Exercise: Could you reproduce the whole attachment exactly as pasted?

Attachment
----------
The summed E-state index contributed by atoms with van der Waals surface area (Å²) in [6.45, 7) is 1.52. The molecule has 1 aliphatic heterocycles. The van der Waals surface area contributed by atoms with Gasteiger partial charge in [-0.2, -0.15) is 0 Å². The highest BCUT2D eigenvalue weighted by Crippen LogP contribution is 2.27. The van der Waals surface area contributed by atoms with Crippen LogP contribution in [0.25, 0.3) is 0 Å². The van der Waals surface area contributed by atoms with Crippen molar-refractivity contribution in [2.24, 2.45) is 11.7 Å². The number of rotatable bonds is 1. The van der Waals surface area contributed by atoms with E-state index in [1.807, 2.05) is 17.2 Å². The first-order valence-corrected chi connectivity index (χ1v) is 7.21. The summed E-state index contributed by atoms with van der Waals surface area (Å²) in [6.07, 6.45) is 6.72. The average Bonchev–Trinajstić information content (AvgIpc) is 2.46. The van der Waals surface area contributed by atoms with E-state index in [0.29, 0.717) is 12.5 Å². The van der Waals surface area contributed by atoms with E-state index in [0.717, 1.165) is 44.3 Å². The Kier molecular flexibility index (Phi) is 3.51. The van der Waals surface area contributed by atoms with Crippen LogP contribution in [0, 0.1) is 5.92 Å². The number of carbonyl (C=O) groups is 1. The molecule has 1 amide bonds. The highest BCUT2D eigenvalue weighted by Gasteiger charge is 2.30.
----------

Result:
The summed E-state index contributed by atoms with van der Waals surface area (Å²) in [6.45, 7) is 1.52. The molecule has 1 aliphatic heterocycles. The van der Waals surface area contributed by atoms with Gasteiger partial charge in [-0.2, -0.15) is 0 Å². The highest BCUT2D eigenvalue weighted by Crippen LogP contribution is 2.27. The van der Waals surface area contributed by atoms with Crippen LogP contribution in [0.25, 0.3) is 0 Å². The van der Waals surface area contributed by atoms with Crippen molar-refractivity contribution in [2.24, 2.45) is 11.7 Å². The number of rotatable bonds is 1. The van der Waals surface area contributed by atoms with E-state index in [1.807, 2.05) is 17.2 Å². The first-order valence-corrected chi connectivity index (χ1v) is 7.21. The summed E-state index contributed by atoms with van der Waals surface area (Å²) in [6.07, 6.45) is 6.72. The average Bonchev–Trinajstić information content (AvgIpc) is 2.46. The van der Waals surface area contributed by atoms with E-state index in [0.29, 0.717) is 12.5 Å². The van der Waals surface area contributed by atoms with E-state index in [0.717, 1.165) is 44.3 Å². The Kier molecular flexibility index (Phi) is 3.51. The van der Waals surface area contributed by atoms with Crippen LogP contribution in [0, 0.1) is 5.92 Å². The number of carbonyl (C=O) groups is 1. The molecule has 1 amide bonds. The highest BCUT2D eigenvalue weighted by Gasteiger charge is 2.30.